Linehouse Deconstructs the Alpine Cabin With Colour and Light - INDESIGNLIVE SINGAPORE | Daily Connection to Architecture and Design

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Linehouse Deconstructs the Alpine Cabin With Colour and Light

Visitors to Shanghai’s YO’HOOD retail trade event had their sense of perspective and form warped by an abstract pop-up structure courtesy of Linehouse.



BY Narelle Yabuka

2 November, 2017


After designing a striking Shanghai office for Canadian lifestyle brand Herschel Supply, Shanghai-based architecture and interior design practice Linehouse has outdone itself with a graphic and abstract pop-up structure for streetwear retail trade event YO’HOOD at the Shanghai Expo Centre.

Linehouse, established in 2013 by Chinese-Swedish Alex Mok and New Zealander Briar Hickling, likes to investigate the rituals of inhabitation. If there’s scope to transform a mundane experience into a transformative act (especially with a graphic sensibility), Linehouse will take it.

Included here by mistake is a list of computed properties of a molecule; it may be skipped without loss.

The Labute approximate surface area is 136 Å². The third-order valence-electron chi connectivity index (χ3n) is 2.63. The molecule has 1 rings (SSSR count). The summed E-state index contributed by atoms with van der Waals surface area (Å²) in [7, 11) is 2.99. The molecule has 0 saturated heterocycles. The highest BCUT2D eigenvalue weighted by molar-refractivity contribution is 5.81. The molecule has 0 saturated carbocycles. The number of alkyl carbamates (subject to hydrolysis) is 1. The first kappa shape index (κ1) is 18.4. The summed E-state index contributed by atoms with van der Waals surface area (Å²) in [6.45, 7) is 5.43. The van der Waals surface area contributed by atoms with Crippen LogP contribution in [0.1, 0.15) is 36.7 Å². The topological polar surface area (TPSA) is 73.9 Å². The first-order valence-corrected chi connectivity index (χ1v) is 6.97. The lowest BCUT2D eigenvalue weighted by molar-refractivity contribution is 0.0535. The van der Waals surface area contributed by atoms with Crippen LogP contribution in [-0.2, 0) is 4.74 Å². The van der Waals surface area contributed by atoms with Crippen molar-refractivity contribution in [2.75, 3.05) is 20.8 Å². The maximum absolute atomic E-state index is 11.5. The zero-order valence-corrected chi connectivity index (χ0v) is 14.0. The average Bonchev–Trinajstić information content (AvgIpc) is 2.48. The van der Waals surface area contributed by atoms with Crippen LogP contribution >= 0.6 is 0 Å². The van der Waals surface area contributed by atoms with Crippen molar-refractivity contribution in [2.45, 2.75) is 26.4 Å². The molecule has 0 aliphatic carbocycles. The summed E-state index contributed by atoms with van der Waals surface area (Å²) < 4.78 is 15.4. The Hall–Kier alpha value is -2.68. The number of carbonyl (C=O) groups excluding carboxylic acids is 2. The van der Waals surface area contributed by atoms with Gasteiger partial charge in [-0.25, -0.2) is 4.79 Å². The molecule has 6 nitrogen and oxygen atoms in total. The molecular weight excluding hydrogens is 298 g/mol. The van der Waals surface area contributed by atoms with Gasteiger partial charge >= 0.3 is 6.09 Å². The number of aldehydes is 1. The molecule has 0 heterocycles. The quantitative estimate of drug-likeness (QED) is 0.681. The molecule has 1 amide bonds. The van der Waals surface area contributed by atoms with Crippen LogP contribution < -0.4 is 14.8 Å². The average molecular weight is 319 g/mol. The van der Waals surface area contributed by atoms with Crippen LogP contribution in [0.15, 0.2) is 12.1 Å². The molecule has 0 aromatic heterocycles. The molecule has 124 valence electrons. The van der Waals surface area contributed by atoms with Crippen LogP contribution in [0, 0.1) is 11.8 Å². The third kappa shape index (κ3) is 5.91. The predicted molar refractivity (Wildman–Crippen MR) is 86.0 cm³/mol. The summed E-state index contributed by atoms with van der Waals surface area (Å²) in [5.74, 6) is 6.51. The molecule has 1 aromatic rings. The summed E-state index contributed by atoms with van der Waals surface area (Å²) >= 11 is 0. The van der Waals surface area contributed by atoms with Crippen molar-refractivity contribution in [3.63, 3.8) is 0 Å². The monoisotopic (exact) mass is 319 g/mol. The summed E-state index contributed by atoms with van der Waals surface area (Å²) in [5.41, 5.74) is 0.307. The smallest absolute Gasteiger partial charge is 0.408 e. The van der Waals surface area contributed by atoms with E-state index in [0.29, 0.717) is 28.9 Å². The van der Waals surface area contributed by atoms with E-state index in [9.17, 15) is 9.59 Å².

The Herschel Supply pop-up demonstrated that impeccably. It was essentially a fragmented dwelling – a horizontally stacked timber structure that pushed and pulled visitors toward, into and through it with voids, colour and reflected light.

Drawing from Herschel Supply’s roots in Vancouver, an urban centre surrounded by nature, Linehouse took the notion of the urban forest and the type of dwelling that might be found there – and then deconstructed it.

The pop-up structure was essentially a stack of timber lengths arranged around a central void in the profile of a simple hut. Layered over and intertwined with the timber was a series of vertical mirror columns, translucent panels in wedge shapes, and black metal frames with acrylic that enclosed smaller display areas with two-tone story panels. 

The masterstroke was the introduction of gradient colour on just one side of the lengths of timber. The colour gradient developed up, down and across the stack spanning from blue and green to yellow and orange. 

The result was a masterful transformation of simple materials and components into an inhabitable composition with the power to alter one’s perception.

Photography by Dirk Weiblen.


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